Sustainable solutions for wearable technologies:

Mapping the product development lifecycle

(published in Sustainability)

Gurova Olga, Timothy Robert Merritt, Eleftherios Papachristos and Jenna Vaajakari

Wearable technologies involve the integration of technology into clothing or accessories to bring new functionalities for people on the move. Many examples of wearables are emerging from simple fitness tracking watches to electronics deeply embedded into garments for multi-touch sensing and control for personal music players. Wearables have the potential to support positive experiences in the lives of many people, however, without careful development, wearables can have a negative impact on the environment due to increased production of electronic components, increased e-waste from abandoned devices, and increased energy usage. We examine environmental sustainability issues through a review of recent research and cases across three broad areas including the fashion industry, information and communications technology (ICT), and wearable technologies. In the analysis, we examine stages in the product lifecycle and identify the unique issues for each sector including the extraction of materials, production process, distribution of products, use, and disposal of products that have reached the end of life. The findings are gathered as implications for design to offer researchers, designers, developers, and product managers an overview of the issues related to environmental sustainability and related examples of products and prototypes that have been developed to be more environmentally sustainable.

How the practice of commercializing comes together and falls apart IN A MARKET OF WEARABLE TECHNOLOGIES

(published in Journal of Consumer Culture)

Daria Morozova, Olga Gurova

Wearable technologies, or wearables, are a combination of design and technology—for instance, a smartwatch that measures blood pressure, or lingerie that imitates the touch of one’s lover. Regardless of initial optimistic forecasts for wearables’ market growth, there are few examples of successfully commercialized wearables, except those by technology giants like Apple or Xiaomi. In contrast to large companies, start-ups developing wearables, while numerous, struggle to survive. Previous studies on commercializing failures suggest that this is due to poor design of wearables, inappropriate business models, or an extended time lag needed for customers to accept such novel technology. In this article, we add to the ongoing discussion by approaching the commercializing process as a complex integrative practice that consists of materials, skills and meanings. Looking from this angle allows for discovering new dependencies that are otherwise left unseen. Drawing on three examples of wearable start-ups that correspond to a proto-practice, reproduced practice and ex-practice, we analyze how the practice of wearables’ commercializing takes shape, perpetuates and falls apart, what problems accompany the practice, as well as how an understanding of commercializing can go beyond a traditional interpretation of profit increase. The article is based on qualitative research among startups of wearable technologies in Finland, Russia and the Netherlands approached through a lens of the practice theory.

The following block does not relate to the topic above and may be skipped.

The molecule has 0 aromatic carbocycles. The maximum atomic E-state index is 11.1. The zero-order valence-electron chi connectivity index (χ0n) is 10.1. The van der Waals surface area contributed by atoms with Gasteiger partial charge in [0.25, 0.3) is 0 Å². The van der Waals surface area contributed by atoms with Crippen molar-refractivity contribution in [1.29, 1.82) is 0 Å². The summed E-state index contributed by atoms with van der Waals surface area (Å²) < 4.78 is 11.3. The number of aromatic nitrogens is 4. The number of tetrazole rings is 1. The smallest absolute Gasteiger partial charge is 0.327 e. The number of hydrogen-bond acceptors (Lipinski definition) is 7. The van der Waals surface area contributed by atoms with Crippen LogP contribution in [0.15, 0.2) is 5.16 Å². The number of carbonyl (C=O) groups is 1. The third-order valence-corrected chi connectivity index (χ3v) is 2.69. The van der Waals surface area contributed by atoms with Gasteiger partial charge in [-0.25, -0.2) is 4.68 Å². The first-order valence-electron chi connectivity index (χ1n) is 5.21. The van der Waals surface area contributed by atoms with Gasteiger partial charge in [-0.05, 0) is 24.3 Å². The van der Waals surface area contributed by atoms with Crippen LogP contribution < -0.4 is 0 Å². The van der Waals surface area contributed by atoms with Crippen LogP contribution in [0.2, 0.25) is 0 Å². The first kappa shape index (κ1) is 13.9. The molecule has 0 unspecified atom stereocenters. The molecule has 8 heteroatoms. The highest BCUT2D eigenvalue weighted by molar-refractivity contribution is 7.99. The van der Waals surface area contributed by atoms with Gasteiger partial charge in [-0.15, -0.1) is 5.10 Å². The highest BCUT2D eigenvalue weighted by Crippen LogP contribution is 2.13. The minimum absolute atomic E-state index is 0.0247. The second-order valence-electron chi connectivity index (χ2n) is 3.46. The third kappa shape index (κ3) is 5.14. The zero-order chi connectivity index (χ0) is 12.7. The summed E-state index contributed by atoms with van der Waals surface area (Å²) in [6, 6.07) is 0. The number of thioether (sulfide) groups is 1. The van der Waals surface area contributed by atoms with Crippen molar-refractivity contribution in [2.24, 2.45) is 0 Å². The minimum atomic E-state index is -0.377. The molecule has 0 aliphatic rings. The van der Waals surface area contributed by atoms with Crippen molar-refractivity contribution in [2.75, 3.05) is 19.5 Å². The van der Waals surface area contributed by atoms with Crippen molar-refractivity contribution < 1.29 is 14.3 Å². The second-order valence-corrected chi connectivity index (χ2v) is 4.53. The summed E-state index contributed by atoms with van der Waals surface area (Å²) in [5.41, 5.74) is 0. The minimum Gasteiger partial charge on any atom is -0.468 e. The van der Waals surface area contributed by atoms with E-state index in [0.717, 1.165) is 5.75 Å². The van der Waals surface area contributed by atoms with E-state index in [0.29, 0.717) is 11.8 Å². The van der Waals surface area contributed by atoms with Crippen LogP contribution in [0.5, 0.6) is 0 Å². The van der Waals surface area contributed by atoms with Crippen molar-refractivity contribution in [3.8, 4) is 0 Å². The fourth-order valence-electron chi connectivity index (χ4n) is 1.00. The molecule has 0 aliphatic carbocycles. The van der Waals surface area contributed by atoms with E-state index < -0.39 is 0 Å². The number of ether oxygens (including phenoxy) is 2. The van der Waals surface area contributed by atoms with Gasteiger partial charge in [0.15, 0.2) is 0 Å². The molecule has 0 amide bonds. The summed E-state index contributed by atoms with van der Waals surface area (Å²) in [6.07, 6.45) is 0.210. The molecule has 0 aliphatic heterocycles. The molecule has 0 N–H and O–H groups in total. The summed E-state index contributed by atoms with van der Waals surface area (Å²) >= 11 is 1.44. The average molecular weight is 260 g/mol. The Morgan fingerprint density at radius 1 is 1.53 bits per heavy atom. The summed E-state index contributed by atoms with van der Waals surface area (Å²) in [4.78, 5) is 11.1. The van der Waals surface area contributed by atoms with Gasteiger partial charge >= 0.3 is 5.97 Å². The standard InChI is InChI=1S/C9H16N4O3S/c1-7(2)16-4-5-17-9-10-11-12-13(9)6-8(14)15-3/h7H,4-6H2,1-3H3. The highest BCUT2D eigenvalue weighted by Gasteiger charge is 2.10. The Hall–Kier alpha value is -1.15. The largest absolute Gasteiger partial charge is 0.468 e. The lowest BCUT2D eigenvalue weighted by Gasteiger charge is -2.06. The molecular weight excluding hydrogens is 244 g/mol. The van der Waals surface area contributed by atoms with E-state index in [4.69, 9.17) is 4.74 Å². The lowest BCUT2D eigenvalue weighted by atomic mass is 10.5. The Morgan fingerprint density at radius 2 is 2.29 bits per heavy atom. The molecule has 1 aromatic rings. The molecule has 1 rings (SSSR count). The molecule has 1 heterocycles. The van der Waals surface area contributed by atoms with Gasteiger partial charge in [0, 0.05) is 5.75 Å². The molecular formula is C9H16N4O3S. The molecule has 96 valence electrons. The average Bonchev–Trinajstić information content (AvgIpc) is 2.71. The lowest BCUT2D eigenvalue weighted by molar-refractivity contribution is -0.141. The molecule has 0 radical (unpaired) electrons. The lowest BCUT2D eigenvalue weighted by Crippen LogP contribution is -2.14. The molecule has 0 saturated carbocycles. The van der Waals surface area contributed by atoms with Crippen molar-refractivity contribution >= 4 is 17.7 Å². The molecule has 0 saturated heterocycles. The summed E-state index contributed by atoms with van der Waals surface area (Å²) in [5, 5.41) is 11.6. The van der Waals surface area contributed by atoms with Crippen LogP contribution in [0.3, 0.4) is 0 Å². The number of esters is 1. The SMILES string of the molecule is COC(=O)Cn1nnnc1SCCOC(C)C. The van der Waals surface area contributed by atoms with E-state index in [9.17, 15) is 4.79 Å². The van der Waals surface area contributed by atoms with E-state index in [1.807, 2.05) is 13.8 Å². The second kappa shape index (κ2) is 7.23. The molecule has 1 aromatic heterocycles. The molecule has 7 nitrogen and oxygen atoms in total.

Коммерциализация умной одежды как практика: арт-, бизнес- и государственный проекты    

(published in Fashion Theory, Russian edition)

Морозова Дарья, Гурова Ольга

Данная статья основана на качественном исследовании умной одежды с использованием теории практик в качестве теоретической базы для анализа. Умная одежда (wearables) – это сочетание моды и технологий, например, умные часы, синхронизирующиеся с телефоном, или нижнее белье, имитирующее прикосновение любимого человека. Несмотря на оптимистичные прогнозы, на рынке мало успешных проектов коммерциализации умной одежды. Исключение составляют крупные электронные корпорации, такие как Apple или Xiaomi. Исследования стартапов умной одежды объясняют неудачи на рынке характеристиками самой одежды, неправильными бизнес моделями стартапов или растянутым временным лагом, необходимым для того, чтобы пользователи привыкли к технологической новинке. Данной статьей мы хотим включиться в существующую дискуссию, предложив рассмотреть коммерциализацию как сложную интегративную практику, складывающуюся из материальных вещей, компетенций и значений. Мы предполагаем, что такой подход позволит увидеть новые взаимосвязи, влияющие на процесс коммерциализации. На примере трех проектов – арт-, бизнес- и государственного – в статье анализируется, каким образом формируется и развивается практика коммерциализации, какие проблемы характерны для каждой из этих областей, и каким образом можно интерпретировать коммерциализацию, не ограничиваясь таким пониманием, как получение прибыли через увеличение продаж.